Part of it had to do with Alec Guinness himself not being the most physically adept aging actor at the time that was shot. Lucas also said that he wanted to demonstrate that Obi-Wan was in his waning years and not up to speed and Vader was a part-machine shadow of his former self, both men slowed and hobbled by their physical conditions at the time of the Death Star duel. I think it was always his intention that the lightsaber battle in the first movie would be kind of clunky and confined to that one section of the landing bay, in part to give it a more claustrophobic feel with Obi-Wan cornered and not really able to get away even if he wanted to.
Just my two cents' worth based on things I've read and heard over the years. I think the battle is rather effective considering Obi-Wan was just going to sacrifice himself and become one with the Force to provide Luke and the others time to escape. And Vader seems more of a tragic character when you see that he's no longer the athletic, jumping and lithe Jedi Knight he once was.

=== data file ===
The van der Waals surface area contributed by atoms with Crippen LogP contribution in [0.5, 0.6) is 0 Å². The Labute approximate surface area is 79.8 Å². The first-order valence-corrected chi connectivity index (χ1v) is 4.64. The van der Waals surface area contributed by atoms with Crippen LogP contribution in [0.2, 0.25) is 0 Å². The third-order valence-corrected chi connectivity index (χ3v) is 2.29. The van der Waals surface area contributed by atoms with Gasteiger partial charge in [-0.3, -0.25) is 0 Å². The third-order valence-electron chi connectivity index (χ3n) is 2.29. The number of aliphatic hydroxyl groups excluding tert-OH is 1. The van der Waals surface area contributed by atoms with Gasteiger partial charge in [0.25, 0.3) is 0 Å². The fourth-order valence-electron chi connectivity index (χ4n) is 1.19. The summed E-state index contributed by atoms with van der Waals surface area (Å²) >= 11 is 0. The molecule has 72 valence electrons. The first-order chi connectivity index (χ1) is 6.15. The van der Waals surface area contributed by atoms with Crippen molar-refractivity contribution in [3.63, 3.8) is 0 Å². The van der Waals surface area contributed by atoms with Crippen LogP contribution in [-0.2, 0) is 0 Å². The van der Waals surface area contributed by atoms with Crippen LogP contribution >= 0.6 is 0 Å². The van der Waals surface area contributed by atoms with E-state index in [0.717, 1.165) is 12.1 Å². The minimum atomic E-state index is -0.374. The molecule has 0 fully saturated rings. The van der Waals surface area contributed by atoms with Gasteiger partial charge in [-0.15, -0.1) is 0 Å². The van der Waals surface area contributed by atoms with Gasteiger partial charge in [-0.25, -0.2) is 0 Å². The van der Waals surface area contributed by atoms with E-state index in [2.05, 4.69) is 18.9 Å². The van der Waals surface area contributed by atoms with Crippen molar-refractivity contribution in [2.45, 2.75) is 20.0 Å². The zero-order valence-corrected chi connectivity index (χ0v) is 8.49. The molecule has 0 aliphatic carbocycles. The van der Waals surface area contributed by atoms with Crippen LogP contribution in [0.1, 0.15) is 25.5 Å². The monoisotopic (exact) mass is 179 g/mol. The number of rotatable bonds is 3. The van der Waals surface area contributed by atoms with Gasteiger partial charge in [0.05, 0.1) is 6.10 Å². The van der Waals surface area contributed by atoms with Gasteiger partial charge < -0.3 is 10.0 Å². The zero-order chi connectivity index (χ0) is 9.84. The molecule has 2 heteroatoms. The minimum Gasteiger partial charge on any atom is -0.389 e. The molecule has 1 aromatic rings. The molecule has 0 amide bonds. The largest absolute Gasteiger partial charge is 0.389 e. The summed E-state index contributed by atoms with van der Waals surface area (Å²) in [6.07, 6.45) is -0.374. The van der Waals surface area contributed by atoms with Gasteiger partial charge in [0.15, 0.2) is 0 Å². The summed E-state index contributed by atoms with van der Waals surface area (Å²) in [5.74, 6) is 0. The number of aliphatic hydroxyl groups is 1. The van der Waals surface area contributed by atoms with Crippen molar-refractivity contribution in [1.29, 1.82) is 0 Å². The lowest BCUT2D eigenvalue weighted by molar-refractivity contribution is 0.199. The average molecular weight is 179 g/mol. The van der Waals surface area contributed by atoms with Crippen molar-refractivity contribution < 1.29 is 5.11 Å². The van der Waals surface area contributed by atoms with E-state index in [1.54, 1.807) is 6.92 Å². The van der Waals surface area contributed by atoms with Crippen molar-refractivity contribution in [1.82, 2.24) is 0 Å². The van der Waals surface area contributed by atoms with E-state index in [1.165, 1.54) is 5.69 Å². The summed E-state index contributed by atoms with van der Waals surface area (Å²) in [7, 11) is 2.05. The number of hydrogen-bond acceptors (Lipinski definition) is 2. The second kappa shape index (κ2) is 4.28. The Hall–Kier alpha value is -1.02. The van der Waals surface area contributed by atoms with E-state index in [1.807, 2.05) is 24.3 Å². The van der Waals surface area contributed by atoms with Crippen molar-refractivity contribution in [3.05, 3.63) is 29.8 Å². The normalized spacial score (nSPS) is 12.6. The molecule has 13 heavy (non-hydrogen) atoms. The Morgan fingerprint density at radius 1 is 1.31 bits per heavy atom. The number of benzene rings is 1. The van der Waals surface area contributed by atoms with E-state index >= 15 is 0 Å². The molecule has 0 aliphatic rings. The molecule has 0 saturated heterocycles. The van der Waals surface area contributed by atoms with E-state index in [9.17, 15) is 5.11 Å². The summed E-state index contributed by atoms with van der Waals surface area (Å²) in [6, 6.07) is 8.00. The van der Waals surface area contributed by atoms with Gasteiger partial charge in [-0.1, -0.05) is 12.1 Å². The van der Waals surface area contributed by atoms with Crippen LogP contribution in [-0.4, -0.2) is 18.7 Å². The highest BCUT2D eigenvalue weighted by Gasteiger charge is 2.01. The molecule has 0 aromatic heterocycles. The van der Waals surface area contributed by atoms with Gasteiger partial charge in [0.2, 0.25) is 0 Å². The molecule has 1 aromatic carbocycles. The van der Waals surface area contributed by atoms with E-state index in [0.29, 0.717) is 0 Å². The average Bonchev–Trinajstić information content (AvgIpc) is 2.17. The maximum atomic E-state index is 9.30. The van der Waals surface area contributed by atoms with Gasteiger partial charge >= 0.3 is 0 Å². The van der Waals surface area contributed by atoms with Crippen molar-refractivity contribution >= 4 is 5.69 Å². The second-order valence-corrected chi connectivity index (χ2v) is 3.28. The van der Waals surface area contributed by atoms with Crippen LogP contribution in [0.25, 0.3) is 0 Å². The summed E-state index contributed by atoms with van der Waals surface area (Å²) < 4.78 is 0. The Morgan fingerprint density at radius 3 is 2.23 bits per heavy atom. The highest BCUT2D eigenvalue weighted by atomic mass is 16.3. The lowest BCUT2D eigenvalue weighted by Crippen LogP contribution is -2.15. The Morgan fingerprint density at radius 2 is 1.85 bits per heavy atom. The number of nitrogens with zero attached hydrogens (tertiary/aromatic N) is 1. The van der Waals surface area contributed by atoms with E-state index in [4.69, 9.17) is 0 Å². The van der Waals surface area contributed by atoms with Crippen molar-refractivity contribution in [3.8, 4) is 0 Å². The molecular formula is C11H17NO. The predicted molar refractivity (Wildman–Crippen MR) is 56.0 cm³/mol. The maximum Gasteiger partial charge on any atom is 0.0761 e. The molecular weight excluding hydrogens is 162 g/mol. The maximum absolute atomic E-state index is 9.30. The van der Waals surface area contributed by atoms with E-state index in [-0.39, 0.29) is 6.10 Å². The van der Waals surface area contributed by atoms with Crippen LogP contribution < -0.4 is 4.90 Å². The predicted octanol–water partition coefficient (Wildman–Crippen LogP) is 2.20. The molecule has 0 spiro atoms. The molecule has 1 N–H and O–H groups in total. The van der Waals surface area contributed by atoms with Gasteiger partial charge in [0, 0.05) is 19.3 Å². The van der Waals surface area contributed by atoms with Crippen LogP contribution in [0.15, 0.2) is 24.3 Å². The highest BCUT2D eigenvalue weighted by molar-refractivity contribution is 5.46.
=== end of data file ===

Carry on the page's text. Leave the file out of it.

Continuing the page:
The fight between Vader and Obi-Wan was just a backdrop for the dialogue. As stilted as it may be, it was some of the more significant dialogue in the entire trilogy. It's the verbal exchange between them and the sort of stare-down they do that matters more than the acrobatics. It wasn't about the dizzying action. There was a fair amount of kinetic action in the brief fight between Obi-Wan and Darth Maul, in contrast, but because the two of them had no real connection, it fell flat.
With Vader and Obi-Wan it was the final culmination of the bad student whipping the aging master, and Obi-Wan warning Vader that merely using his force against him would backfire in a big way. We needed to see that theme play itself out later to where Luke exhibits a more measured, compassionate use of power in Jedi that causes Vader to redeem himself.
Merely amping up the Obi-Wan vs. Vader fight to the point of two jumping beans bouncing off the walls is the sort of thing JJ probably would do if he had the chance to meddle, and it would be a perversion of the redeeming value of the OT, but that's how a lot of the audience perceive Star Wars these days, as nothing but thrill and no substance.